Trump accepts Nikki Haley's surprise resignation as UN ambassador
In announcing her resignation, Trump said on Tuesday that Haley first broached the subject six months ago, when she told the president that she wanted to take some time off at the end of the year. Trump said that he hopes Haley will one day return to his administration, and told her “you can have your pick” of positions within it.
Haley will depart at the end of the year, and Trump said that he “will be in constant touch” with her afterwards.
Before John Bolton's hiring, Nikki Haley was probably the most pro-war, pro-imperialist high-ranking Trump official, and therefore the most beloved Trump official by the war-loving US media. She held every conventional foreign policy view that has generated so much destruction.— Glenn Greenwald (@ggreenwald) October 9, 2018
"I think that it's just very important for government officials to understand when it's time to step aside," Haley said on Tuesday. "The truth is I want to make sure that this administration has the strongest person to fight."
Nikki Haley's stated reason for departing: "I think that it's just very important for government officials to understand when it's time to step aside...The truth is I want to make sure that this administration has the strongest person to fight." pic.twitter.com/9z55ofF4H7— Axios (@axios) October 9, 2018
Haley had held her post since Trump’s inauguration in January 2017. Since then, she echoed Trump’s tough line towards the United Nations, and oversaw the US’ withdrawal from the UN Human Rights Council, which she called the UN’s “greatest failure.”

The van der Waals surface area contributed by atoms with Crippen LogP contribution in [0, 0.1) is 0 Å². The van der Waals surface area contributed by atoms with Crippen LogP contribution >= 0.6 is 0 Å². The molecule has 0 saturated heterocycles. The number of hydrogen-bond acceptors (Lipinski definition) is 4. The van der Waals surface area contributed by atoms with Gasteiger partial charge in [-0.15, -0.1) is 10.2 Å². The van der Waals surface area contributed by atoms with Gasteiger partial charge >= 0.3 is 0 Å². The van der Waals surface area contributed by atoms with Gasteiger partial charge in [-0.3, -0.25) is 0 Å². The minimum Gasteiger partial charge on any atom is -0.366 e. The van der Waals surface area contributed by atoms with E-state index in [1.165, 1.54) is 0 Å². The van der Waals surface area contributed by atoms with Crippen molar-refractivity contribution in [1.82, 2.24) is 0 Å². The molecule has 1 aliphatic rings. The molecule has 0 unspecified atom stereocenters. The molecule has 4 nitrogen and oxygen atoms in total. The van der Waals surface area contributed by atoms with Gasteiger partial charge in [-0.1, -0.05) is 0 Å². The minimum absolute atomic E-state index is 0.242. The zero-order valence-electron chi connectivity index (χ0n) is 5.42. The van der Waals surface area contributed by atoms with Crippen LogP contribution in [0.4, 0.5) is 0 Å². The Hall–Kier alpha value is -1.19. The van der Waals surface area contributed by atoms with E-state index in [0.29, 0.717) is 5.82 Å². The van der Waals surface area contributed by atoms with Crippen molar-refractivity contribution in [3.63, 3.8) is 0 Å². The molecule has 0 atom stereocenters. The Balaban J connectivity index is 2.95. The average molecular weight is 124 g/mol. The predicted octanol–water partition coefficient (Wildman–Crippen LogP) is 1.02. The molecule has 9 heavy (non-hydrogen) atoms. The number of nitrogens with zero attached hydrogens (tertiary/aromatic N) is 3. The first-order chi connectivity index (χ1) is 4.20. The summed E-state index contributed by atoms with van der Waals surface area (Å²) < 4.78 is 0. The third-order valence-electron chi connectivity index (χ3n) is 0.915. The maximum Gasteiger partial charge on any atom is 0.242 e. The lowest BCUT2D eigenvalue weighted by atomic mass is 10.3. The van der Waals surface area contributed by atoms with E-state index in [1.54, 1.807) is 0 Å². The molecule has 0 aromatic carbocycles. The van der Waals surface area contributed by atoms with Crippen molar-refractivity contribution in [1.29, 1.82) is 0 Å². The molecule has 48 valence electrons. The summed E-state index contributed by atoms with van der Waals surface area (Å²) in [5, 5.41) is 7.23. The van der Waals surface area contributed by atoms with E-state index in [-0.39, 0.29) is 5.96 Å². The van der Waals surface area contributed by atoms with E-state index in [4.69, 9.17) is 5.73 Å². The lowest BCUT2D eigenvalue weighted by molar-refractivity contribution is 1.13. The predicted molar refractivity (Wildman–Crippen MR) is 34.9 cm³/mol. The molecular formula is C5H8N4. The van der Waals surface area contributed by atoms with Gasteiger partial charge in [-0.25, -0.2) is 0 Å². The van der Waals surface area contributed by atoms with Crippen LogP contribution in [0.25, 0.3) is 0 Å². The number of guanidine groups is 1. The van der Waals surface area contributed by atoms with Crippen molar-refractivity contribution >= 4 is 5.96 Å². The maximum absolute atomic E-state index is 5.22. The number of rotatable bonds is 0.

After the publication of an anonymous op-ed in the New York Times in September, which described a concerted effort by officials to thwart the president’s plans, Haley denied involvement, and said that she openly disagrees with Trump when necessary.
"I don’t agree with the president on everything. When there is disagreement, there is a right way and a wrong way to address it. I pick up the phone and call him or meet with him in person," she said. She later called rumors that officials were planning on trying to remove Trump from office for unfitness via the 25th Amendment “absurd.”
Prior to joining the Trump administration, Haley was South Carolina’s first female governor, elected in 2010, and again in 2014.
Trump did not hint at a successor to Haley’s position, but said he has several “very good people” in mind.